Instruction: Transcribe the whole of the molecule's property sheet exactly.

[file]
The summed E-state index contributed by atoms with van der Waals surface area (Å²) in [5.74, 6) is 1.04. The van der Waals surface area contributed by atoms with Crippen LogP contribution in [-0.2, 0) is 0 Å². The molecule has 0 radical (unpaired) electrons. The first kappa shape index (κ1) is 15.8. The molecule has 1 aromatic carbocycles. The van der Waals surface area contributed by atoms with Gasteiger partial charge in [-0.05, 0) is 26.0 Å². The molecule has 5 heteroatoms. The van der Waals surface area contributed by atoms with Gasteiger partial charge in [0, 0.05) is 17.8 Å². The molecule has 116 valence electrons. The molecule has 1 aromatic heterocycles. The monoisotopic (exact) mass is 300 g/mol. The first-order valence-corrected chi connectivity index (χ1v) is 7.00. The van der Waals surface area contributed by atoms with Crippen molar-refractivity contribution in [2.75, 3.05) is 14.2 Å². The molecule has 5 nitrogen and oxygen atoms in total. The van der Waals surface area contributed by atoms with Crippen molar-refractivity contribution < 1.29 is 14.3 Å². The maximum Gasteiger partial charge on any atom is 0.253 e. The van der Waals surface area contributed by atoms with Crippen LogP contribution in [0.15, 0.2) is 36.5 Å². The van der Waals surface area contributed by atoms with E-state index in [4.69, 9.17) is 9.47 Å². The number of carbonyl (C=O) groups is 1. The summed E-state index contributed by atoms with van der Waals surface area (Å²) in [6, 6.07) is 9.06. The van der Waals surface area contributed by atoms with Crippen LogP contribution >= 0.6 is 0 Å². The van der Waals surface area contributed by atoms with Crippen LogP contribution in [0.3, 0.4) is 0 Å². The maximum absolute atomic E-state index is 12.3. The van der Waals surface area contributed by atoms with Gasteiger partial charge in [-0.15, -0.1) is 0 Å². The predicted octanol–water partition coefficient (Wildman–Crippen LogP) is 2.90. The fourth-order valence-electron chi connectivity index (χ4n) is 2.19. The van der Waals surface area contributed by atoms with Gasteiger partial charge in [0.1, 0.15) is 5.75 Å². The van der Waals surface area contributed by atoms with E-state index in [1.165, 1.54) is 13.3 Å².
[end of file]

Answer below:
The summed E-state index contributed by atoms with van der Waals surface area (Å²) in [5.74, 6) is 1.04. The van der Waals surface area contributed by atoms with Crippen LogP contribution in [-0.2, 0) is 0 Å². The molecule has 0 radical (unpaired) electrons. The first kappa shape index (κ1) is 15.8. The molecule has 1 aromatic carbocycles. The van der Waals surface area contributed by atoms with Gasteiger partial charge in [-0.05, 0) is 26.0 Å². The molecule has 5 heteroatoms. The van der Waals surface area contributed by atoms with Gasteiger partial charge in [0, 0.05) is 17.8 Å². The molecule has 116 valence electrons. The molecule has 1 aromatic heterocycles. The monoisotopic (exact) mass is 300 g/mol. The first-order valence-corrected chi connectivity index (χ1v) is 7.00. The van der Waals surface area contributed by atoms with Crippen molar-refractivity contribution in [2.75, 3.05) is 14.2 Å². The molecule has 5 nitrogen and oxygen atoms in total. The van der Waals surface area contributed by atoms with Crippen molar-refractivity contribution < 1.29 is 14.3 Å². The maximum Gasteiger partial charge on any atom is 0.253 e. The van der Waals surface area contributed by atoms with Crippen LogP contribution in [0.15, 0.2) is 36.5 Å². The van der Waals surface area contributed by atoms with E-state index in [4.69, 9.17) is 9.47 Å². The number of carbonyl (C=O) groups is 1. The summed E-state index contributed by atoms with van der Waals surface area (Å²) in [6, 6.07) is 9.06. The van der Waals surface area contributed by atoms with Crippen LogP contribution >= 0.6 is 0 Å². The van der Waals surface area contributed by atoms with Crippen LogP contribution in [0.3, 0.4) is 0 Å². The maximum absolute atomic E-state index is 12.3. The van der Waals surface area contributed by atoms with Gasteiger partial charge in [-0.15, -0.1) is 0 Å². The predicted octanol–water partition coefficient (Wildman–Crippen LogP) is 2.90. The fourth-order valence-electron chi connectivity index (χ4n) is 2.19. The van der Waals surface area contributed by atoms with Gasteiger partial charge in [0.1, 0.15) is 5.75 Å². The van der Waals surface area contributed by atoms with E-state index in [1.165, 1.54) is 13.3 Å².